Like her father before her, Lu Brandt is the state’s attorney of Howard County, Maryland. She lives in her childhood home and her roots in the community are deep. When she takes on the case of the murder of a waitress, she finds herself coming face to face with secrets from her own past that she had no idea existed.

I’ve long been a fan of Lippman’s stories. Her latest is quite different from her series books, and has rightfully been called out among her best work. It is being heralded as character driven, and it certainly is, but I also enjoyed the maze-like plot.

If you’ve never read Lippman, this is a fine book to start with. If you have, it will not disappoint.

From Lauren at Malcolm Avenue Review:

Don’t You Cry by Mary Kubica (MIRA, May 17)

51C-qS47EAL._SX328_BO1,204,203,200_Mary Kubica is quickly becoming one of my favorite multi-POV authors. This time, the reader is tossed between Quinn and Alex—Quinn an admittedly flawed twentysomething who wakes one morning in her Chicago apartment to find her beautiful, smart, church-going roommate Esther missing; Alex an 18-year-old living an hour away from Quinn in Michigan, working as a dishwasher and trying to keep his alcoholic father afloat.

When a mysterious stranger appears in the diner where Alex works, he falls hard and begins trying to find out who she is and what she’s doing in his small, seemingly boring town. Kubica uses Quinn and Alex to wind around both mysteries and ultimately bring them together in a satisfying conclusion.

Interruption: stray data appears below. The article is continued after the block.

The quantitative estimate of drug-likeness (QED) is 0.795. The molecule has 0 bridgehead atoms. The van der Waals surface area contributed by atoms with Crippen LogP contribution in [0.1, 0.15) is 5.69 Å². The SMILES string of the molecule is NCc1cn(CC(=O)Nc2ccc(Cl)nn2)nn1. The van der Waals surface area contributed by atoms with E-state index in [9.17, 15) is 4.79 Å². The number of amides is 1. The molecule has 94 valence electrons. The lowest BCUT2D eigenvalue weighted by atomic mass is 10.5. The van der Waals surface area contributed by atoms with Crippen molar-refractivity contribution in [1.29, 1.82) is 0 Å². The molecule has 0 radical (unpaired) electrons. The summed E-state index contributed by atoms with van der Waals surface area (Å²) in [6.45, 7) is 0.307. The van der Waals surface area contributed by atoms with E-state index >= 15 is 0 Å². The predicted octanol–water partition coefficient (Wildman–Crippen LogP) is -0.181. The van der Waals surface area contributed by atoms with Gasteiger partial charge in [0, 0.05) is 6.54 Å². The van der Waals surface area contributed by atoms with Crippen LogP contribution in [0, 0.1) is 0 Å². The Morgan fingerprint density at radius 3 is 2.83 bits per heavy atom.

Kubica has a great knack for leading readers’ judgment about her characters, only to turn those conclusions on their head. Despite knowing that, she gets me every time. Don’t You Cry isn’t perfect, but it’s a fun, twisty ride.

From PCN:

City of the Lost by Kelley Armstrong (Minotaur, May 3)

5135xhS181L._SX328_BO1,204,203,200_It’s been almost four years since I found a book that made me stand in the hall in the middle of the night to finish reading, and City of the Lost had me doing that again. It is addictively good, more so than potato chips and you know I love potato chips.

Detective Casey Duncan admits right in the first sentence that she killed a man, and is quick to add it was neither an accident nor job related. And she got away with it.

Her friend Diana, the only person who knows Casey’s secret, is not so tough. Diana is desperate to escape from a violent ex-husband who won’t let her go. She persuades Casey to move with her to a remote town called Rockton in the wilds of Canada where people live off the grid because most of them are hiding from something or something.

Turns out Rockton isn’t safe at all, because residents are being murdered. Cut off from resources and modern technology, Casey, aided only by the town’s sheriff and his deputy, must try to stop the killing before they are terminated. Hopefully you’ll get Lost in this book like I did.

Which May releases are you looking forward to?

6 Comments »

  • Eirego says:

    I’ll address your last question first, PCN. Without you and your NSL gang, I would have no idea what book releases are on the distant horizon. Much applause, people! 👏👏👏👏

    I need to be constantly engaged by a book or I’ll move on to the next without thinking twice. That’s why I come here. Admittedly, I don’t always go wild over everyone’s choices, but this is a strong group of selections this month.

    Well done.

  • Lauren says:

    Lots of great stuff this month, gang, per usual. E, I am a hard sell after reading one of Armstrong’s from her other series and having a hard time getting through the audio version. But you totally sold me here!

  • Rory says:

    I completely spaced the new releases of John Sandford and Richard Russo. I ran to the book store and bought both as soon as I found out (which is unusual for me).